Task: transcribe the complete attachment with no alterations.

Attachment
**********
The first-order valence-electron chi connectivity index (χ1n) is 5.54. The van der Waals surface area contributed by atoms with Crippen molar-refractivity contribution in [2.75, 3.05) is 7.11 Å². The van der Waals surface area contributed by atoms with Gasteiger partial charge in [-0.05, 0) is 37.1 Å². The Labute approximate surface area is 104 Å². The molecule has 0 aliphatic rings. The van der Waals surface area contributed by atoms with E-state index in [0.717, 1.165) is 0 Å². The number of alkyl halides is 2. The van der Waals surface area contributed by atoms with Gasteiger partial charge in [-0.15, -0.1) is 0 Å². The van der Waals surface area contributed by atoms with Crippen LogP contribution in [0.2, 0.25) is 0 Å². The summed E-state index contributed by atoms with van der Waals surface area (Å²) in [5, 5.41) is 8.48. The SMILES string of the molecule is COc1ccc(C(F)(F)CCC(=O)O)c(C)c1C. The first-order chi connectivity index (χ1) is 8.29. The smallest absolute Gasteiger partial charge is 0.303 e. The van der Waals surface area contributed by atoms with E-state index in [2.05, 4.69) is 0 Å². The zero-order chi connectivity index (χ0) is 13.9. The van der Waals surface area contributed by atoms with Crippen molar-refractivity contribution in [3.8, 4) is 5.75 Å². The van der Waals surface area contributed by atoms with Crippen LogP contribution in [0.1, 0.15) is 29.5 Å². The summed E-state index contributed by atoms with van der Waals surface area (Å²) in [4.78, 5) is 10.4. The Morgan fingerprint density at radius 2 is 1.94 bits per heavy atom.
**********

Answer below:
The first-order valence-electron chi connectivity index (χ1n) is 5.54. The van der Waals surface area contributed by atoms with Crippen molar-refractivity contribution in [2.75, 3.05) is 7.11 Å². The van der Waals surface area contributed by atoms with Gasteiger partial charge in [-0.05, 0) is 37.1 Å². The Labute approximate surface area is 104 Å². The molecule has 0 aliphatic rings. The van der Waals surface area contributed by atoms with E-state index in [0.717, 1.165) is 0 Å². The number of alkyl halides is 2. The van der Waals surface area contributed by atoms with Gasteiger partial charge in [-0.15, -0.1) is 0 Å². The van der Waals surface area contributed by atoms with Crippen LogP contribution in [0.2, 0.25) is 0 Å². The summed E-state index contributed by atoms with van der Waals surface area (Å²) in [5, 5.41) is 8.48. The SMILES string of the molecule is COc1ccc(C(F)(F)CCC(=O)O)c(C)c1C. The first-order chi connectivity index (χ1) is 8.29. The smallest absolute Gasteiger partial charge is 0.303 e. The van der Waals surface area contributed by atoms with E-state index in [2.05, 4.69) is 0 Å². The zero-order chi connectivity index (χ0) is 13.9. The van der Waals surface area contributed by atoms with Crippen molar-refractivity contribution in [3.8, 4) is 5.75 Å². The van der Waals surface area contributed by atoms with Crippen LogP contribution in [0.1, 0.15) is 29.5 Å². The summed E-state index contributed by atoms with van der Waals surface area (Å²) in [4.78, 5) is 10.4. The Morgan fingerprint density at radius 2 is 1.94 bits per heavy atom.